European equities drift as surge in Covid cases saps optimism

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European equities struggled for direction on Thursday, after a surge in coronavirus cases in the US and tightening restrictions in Europe held back a rally driven by optimism over Covid-19 vaccines.

The benchmark Stoxx 600 index and Germany’s Xetra Dax were broadly flat in early trades, while the UK’s FTSE 100 fell 0.4 per cent.

The Stoxx has gained 14.4 per cent in November, putting it on course for its strongest month on record, while the FTSE has risen 14 per cent.

But investors’ attention, said strategists at Credit Suisse, had now “seemed to switch back to the growing Covid-19 contagion in the USA”.

Investors were torn between “rising optimism about a future world where vaccines reduce the impact of the pandemic, and current data, which shows how the pandemic is making life harder”, said analysts at ING in a research note.

The moves came after Angela Merkel, Germany’s chancellor, said on Wednesday that the nation’s partial lockdown would last until at least December 20 and might be extended into January.

The US reported 2,046 coronavirus deaths on Wednesday, the highest daily toll since early May, according to data compiled by Johns Hopkins University.

New daily cases in Texas and California hit record highs while New York reported more than 6,000 coronavirus cases in a single day for the first time in seven months. 

Data released on Wednesday also showed an unexpected rise in US first-time unemployment claims last week to 778,000, sparking fears the US economic recovery was stalling.

Technology shares were among the best performers on the Stoxx on Thursday morning, as money flowed back to companies set to benefit from coronavirus lockdowns. The economically sensitive energy sector was the weakest performer.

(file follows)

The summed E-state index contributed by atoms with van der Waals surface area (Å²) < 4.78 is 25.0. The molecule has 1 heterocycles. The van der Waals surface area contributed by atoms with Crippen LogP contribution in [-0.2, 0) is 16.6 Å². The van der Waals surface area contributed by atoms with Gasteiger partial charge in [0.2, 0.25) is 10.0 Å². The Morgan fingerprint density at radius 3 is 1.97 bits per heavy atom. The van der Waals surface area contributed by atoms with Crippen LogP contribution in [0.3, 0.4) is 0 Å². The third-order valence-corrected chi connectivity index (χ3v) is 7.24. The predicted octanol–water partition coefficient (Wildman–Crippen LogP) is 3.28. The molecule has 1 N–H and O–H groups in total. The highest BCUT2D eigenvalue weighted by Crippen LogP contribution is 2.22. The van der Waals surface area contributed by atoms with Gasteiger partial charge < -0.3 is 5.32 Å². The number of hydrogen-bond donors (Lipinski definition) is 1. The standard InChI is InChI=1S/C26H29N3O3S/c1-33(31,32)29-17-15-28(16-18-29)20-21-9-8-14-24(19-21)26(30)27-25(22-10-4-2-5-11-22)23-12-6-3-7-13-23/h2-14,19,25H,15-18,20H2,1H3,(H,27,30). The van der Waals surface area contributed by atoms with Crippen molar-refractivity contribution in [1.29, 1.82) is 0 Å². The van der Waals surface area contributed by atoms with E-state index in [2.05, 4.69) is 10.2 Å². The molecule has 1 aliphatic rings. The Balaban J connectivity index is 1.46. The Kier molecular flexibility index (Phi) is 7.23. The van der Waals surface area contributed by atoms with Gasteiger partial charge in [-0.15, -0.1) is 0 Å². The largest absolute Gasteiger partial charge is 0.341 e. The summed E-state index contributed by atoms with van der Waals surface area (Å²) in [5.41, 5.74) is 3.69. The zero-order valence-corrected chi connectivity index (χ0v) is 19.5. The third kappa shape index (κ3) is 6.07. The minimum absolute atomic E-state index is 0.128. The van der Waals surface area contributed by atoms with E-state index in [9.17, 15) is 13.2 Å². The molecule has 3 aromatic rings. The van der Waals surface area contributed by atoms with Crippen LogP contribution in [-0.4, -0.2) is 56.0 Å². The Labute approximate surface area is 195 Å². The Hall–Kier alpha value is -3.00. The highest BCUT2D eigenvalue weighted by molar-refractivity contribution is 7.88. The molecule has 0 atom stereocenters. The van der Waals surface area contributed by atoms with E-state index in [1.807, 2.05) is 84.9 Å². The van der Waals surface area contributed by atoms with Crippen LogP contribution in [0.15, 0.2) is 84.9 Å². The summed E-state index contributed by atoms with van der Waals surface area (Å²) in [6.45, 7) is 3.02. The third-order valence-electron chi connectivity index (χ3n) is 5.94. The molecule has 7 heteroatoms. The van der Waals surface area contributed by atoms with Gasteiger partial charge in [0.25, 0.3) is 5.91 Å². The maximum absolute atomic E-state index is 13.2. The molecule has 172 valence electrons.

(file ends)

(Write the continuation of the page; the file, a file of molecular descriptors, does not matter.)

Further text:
Brent crude, the international oil benchmark, fell 1.7 per cent to just below $48 a barrel. The reversal comes after a surge in oil prices in recent weeks to levels not seen since March.

Some fund managers remain broadly positive on equities, in the belief that economies will reopen next year, with travel and industrial production recovering strongly.

“The rally has taken a bit of a pause, but it may be a pause rather than a peak,” said Trevor Greetham, investment strategist at Royal London.

Pfizer and German partner BioNTech said earlier this month that their experimental Covid-19 vaccine appeared to be 95 per cent effective, with US biotech Moderna reporting similar trial results for its jab, which had “really been a big game changer”, Mr Greetham noted.

He said global stock markets could be knocked by another surge in coronavirus cases after the US Thanksgiving holiday, which began on Thursday, adding that “in that case we will be buying the dip”.

With US markets closed for Thanksgiving, the dollar index traded flat although the spot gold price ticked 0.5 per cent higher to $1,814 a troy ounce.

Sterling slipped 0.1 per cent against the dollar, to purchase $1.337, and lost the same proportion against the euro to buy €1.211, as post-Brexit trade talks between the UK and the EU remained deadlocked.

“With just 5 weeks today until the transition period comes to an end, there’s still no sign of progress on the key issues in the trade negotiations,” commented Jim Reid, strategist at Deutsche Bank. “Tensions are mounting.”

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